Not all of us are five-star chefs, but one thing's for sure: carnivores everywhere love a well-seasoned piece of meat. Putting together a good marinade ain't easy, even less so when you see ingredients for the first time. Of those is the curious kosher salt. What is it? Do you need it over other kinds of salt? Where can you find it? We have the answers to all your questions.
Kosher salt differs from your everyday table salt in that the crystals are much larger. As you know, if you were to pinch some table salt and sprinkle it onto meat or into a pot, you'd see dozens of little crystals spill from your fingertips. With kosher salt, on the other hand, you wouldn't get half as many. It also takes longer to dissolve in the mouth due to the size of the crystals.
It earned its name thanks to its role in meat's koshering process. What this means is that certain meats need to have the moisture pulled from them in order to fully heed religious dietary restrictions in Jewish culture (known as kashrut). Kosher salt's large crystals are perfect for this process.
Table salt contains iodine, which is an additive that causes it to taste the way it does. If you've ever touched your finger to salt and tasted it (which I wouldn't recommend) you'll learn that table salt has a bit of a weird taste and makes us pucker our cheeks. Iodine is the cause of that. Table salt also tends to have anti-caking compounds, which is an additive included in granulated ingredients to prevent the formation of clumps.
Kosher salt, though, doesn't have a similar strength in its taste because there isn't any iodine. It's also considered to be a cleaner salt given that there aren't any additives.
Even if you didn't know what kosher salt was before coming here, you've more than likely heard of sea salt. You may be aware that sea salt comes in coarse, larger crystals - just like kosher - but it can also come in an assortment of different colors. Unlike kosher salt, however, sea salt can also come in smaller crystals. Sea salt can also run on the more expensive side of things and will definitely set you back more than table salt would.
Himalayan pink salt is easily one of the prettier salts on this list. While its color makes it easy to distinguish from others, pink salt and kosher salt are similar in that they have the same thick crystals. Pink salt is also one of the cleaner salts on this list and only contains traces of natural iodine rather than manufactured additives.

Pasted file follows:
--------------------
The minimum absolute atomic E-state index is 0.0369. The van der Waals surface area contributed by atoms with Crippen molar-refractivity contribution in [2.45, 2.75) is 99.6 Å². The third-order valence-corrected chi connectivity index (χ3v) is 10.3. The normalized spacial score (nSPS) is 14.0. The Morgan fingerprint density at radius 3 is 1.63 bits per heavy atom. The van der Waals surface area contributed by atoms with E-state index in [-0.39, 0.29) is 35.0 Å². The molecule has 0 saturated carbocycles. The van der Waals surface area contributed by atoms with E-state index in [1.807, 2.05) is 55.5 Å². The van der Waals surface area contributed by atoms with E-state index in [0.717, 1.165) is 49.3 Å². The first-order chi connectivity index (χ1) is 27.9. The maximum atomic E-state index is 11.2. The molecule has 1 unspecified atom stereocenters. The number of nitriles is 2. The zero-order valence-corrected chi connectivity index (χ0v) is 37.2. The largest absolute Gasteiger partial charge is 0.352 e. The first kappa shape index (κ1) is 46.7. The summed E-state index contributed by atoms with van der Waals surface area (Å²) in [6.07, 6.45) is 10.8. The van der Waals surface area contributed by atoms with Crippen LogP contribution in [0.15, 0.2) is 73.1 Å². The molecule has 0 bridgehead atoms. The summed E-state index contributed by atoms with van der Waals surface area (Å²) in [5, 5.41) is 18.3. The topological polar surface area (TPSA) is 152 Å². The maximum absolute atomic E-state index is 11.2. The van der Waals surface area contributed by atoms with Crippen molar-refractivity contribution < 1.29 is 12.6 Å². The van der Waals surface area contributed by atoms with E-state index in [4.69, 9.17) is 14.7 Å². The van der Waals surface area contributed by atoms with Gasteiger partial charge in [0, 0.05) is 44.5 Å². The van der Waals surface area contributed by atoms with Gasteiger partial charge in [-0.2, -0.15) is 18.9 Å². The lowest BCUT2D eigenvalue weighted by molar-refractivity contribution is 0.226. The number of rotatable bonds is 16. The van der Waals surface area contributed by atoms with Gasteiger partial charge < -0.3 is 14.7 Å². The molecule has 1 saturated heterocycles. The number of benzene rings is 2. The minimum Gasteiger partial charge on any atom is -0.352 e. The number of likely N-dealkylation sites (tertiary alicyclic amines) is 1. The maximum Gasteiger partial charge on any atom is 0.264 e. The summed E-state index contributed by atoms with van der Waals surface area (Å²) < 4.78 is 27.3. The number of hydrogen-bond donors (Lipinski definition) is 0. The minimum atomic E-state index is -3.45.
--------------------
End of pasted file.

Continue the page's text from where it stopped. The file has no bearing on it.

Chefs like using kosher salt over the others due to its versatility. The larger crystals also make it way easier for home cooks and professional chefs to sprinkle over food. It's particularly useful when seasoning meat, not just steak.
It's also chosen over others because kosher salt isn't as strong. There's nothing worse than adding too big a "pinch of salt" or not enough and eating a bland dish. Due to the effortlessness of using kosher salt, you'll more than likely wind up with better tasting food. You'll get a more pure, less intense taste.
Plenty of people turn to kosher salt as well because of iodine deficiencies. Himalayan pink salt may not contain tons of manufactured iodine, but you're still running the risk with the natural amount it possesses. Kosher is the way to go is allergies or dietary restrictions are on the line.
Kosher salt can be added to a variety of recipes, can be used before or after cooking, and pulls the moisture from meat. Feel free to use it to tenderize your steaks, flavor dishes when boiling vegetables or making pasta, or to salt the rim of your margherita. Of course, you can also use them in your marinades for various types of meat like beef and poultry.
The only time you should keep away from kosher salt is when you're baking. The larger crystals don't break down as fast and your cupcakes might be in for a salty surprise otherwise.